- anonymous

sketch and then calculate the area of the region bounded by the graphs of x=1, y=x+1 and y=1/sqrt(x^2+1)

- jamiebookeater

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- anonymous

Is it possible to sketch the graph \(y = \frac{1}{\sqrt{x^2 + 1}}\)? \[\]

- anonymous

I think I would use wolfram alpha to sketch the graph.

- anonymous

Such a complicated Graph to sketch all by yourself.

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- anonymous

Okay I got it
We need to fins the intersection of \(\frac{1}{\sqrt{x^2+1}}=y \) and y = x + 1
\[x + 1 = \frac{1}{\sqrt{x^2+1}} \implies (x+1)^2 (x^2+1) = 1\]
To do it quickly I will use wolfram alpha but you should solve on your own. BTW from the graph it is clearly visible that the point is x =0 and y=1
So here is the equation you should use to get the area of the region required
\[\int_0^{1} (x+1)dx-\int_0^1 \frac{1}{\sqrt{x^2+1}}dx\]

- anonymous

I did all the talking and solving :-/

- anonymous

sorry somthing came up

- anonymous

i appreciate your help

- anonymous

thats what i tried to do

- anonymous

So, did you get it? I mean the answer did you get the answer?

- anonymous

i got (x^2/2)+x - Lnsec theta+ tan theta

- anonymous

.618626 area?

- anonymous

\[\int_0^{1} (x+1)dx-\int_0^1 \frac{1}{\sqrt{x^2+1}}dx = \left[ \frac{x^2}{2} + x \right]_0^1 - \left[ \tan^{-1}x \right]_0^1 \]
I think this is what you are supposed to get.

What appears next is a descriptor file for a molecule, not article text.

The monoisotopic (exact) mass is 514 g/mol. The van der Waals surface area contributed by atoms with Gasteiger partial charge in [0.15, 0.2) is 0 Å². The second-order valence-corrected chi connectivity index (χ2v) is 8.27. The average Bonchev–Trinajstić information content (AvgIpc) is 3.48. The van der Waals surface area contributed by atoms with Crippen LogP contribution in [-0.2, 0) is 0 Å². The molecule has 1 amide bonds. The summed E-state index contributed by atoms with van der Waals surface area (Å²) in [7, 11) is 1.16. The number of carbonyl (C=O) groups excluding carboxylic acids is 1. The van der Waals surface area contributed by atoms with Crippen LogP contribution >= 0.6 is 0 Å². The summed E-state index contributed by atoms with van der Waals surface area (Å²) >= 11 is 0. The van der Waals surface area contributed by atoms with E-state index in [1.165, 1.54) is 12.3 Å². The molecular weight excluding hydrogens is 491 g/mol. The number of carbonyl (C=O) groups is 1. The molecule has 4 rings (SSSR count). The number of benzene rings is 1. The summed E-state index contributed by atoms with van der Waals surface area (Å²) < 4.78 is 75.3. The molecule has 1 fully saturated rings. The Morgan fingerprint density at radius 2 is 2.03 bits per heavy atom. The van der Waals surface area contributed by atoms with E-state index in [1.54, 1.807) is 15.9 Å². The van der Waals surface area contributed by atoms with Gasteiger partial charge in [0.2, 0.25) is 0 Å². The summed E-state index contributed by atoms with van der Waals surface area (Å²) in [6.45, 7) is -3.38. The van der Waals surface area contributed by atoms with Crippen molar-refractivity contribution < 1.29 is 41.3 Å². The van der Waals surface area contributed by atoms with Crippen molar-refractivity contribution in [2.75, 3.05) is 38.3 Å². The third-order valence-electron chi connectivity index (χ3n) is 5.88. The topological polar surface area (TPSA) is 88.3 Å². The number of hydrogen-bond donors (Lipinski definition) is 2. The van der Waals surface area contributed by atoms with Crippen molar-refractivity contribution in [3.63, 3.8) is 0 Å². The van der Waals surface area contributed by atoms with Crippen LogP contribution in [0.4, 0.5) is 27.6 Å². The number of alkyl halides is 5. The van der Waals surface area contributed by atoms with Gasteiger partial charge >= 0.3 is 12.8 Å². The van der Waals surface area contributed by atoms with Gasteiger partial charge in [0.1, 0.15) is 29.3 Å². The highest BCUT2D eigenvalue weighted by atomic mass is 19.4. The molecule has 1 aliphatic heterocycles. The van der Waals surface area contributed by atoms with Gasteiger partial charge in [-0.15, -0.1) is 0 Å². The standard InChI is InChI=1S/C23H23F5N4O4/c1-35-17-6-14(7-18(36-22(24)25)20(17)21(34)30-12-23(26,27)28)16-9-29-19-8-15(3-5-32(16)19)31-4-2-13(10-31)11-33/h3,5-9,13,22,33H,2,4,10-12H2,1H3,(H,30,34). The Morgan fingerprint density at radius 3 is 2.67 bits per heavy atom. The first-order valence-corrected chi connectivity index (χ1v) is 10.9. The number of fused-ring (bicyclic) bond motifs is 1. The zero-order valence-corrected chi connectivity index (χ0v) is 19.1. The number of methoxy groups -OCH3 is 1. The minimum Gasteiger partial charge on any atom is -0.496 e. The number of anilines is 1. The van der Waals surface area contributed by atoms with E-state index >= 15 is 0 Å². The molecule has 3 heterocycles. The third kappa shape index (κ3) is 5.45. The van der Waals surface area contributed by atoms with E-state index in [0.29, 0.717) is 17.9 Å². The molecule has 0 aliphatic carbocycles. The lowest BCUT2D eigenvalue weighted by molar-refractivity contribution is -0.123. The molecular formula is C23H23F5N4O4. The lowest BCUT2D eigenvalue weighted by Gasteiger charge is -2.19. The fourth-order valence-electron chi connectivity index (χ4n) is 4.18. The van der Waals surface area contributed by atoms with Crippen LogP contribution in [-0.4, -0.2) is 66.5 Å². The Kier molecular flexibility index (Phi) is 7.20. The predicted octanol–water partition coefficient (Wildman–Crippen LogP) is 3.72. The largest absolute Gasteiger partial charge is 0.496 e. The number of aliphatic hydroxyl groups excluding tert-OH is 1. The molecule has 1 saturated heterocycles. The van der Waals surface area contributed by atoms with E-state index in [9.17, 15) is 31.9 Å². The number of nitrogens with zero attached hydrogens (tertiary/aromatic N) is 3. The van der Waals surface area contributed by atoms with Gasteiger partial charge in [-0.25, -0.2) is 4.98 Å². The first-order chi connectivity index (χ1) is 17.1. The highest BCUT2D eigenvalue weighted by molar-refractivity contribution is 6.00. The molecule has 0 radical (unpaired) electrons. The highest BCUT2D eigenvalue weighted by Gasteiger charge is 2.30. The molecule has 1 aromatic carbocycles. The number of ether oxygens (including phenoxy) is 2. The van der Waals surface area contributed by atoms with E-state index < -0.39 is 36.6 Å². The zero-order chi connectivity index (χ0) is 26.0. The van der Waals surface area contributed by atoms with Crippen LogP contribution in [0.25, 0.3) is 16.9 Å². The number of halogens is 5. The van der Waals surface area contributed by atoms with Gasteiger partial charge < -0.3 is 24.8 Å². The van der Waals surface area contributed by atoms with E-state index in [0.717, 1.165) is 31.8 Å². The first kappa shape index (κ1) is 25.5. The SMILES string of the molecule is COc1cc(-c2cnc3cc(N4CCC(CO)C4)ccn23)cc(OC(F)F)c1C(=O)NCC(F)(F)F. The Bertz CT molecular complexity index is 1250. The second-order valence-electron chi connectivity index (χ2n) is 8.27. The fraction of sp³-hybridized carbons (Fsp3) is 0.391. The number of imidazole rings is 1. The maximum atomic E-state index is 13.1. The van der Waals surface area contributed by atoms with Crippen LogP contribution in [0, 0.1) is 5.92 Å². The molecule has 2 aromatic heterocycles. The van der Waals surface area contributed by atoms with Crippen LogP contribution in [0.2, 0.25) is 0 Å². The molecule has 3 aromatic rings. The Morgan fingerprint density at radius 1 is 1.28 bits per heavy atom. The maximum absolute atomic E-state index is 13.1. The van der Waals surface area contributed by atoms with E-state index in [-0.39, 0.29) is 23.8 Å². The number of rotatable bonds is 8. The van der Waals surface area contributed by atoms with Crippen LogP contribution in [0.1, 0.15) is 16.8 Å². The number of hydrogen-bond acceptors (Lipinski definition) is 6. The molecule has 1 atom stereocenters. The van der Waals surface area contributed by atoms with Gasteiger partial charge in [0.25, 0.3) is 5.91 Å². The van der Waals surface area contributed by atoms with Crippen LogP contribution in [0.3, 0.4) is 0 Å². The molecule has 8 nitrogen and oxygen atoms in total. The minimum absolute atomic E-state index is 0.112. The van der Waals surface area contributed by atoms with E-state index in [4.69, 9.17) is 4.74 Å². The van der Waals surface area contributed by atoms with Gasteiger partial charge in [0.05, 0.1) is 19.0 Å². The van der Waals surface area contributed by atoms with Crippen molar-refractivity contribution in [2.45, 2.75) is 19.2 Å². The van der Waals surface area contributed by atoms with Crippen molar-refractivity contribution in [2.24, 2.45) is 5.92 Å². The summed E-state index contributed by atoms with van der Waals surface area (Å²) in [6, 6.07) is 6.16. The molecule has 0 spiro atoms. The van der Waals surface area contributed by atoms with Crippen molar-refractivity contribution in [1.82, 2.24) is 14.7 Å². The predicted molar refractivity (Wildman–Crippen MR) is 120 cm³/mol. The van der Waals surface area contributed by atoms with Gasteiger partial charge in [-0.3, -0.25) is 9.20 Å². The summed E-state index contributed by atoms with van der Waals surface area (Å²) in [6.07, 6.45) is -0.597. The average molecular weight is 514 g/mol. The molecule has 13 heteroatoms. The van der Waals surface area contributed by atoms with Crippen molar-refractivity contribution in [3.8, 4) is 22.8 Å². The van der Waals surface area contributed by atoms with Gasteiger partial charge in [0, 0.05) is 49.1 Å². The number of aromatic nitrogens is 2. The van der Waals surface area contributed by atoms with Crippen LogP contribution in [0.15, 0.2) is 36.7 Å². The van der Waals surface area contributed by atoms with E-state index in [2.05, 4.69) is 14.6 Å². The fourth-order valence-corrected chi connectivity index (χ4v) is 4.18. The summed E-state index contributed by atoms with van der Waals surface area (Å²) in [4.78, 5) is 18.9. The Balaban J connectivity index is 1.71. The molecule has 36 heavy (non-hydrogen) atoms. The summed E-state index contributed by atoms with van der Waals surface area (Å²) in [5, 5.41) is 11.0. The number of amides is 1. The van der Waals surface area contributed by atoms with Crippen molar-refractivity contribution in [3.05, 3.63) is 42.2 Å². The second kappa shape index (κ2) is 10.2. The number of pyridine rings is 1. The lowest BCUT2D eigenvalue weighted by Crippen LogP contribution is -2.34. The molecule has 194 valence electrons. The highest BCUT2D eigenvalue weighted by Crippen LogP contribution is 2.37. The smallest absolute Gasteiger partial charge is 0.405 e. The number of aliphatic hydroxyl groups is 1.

- anonymous

\[\frac{1}{2} + 1 - \frac{\pi}{4}\]

- anonymous

I am getting .714... something

- anonymous

the second part i got LN(sec theta + tan theta) for integral

- anonymous

did i do it wrong?

- anonymous

Yeah I don't seem to get ln(sec theta) anywhere. You should recheck your solution and I will check mine. Maybe I am wrong.

- anonymous

i let x = tan theta and du = sec^2 theta

- anonymous

did it this way http://www.wolframalpha.com/input/?i=integrate+1%2Fsqrt%28x%5E2%2B1%29

- anonymous

Umm Lammy I think \[\frac{1}{\sqrt{x^2+1}} = \tan^{-1}x\]
I am not sure.
I am gonna apply same substitution as yours \(dx = d\theta \sec^2\theta\)
\[\frac{1}{\sqrt{\tan^2\theta + 1}}\times \sec^2\theta d\theta = \sec \theta d\theta \]
I think you are right I was wrong, sorry for misleading you

- anonymous

so integral of sec theta = LN abs(sec theta + tan theta) right?

- anonymous

no no you were helping =)

- anonymous

then i just subtract and will get the answer right?

- anonymous

yeah

- anonymous

do you think you have time to help me with on more? befor you go to sleep?

- anonymous

hahah

- anonymous

yeah sure, post it :-D

- anonymous

just posted it

- anonymous

=)

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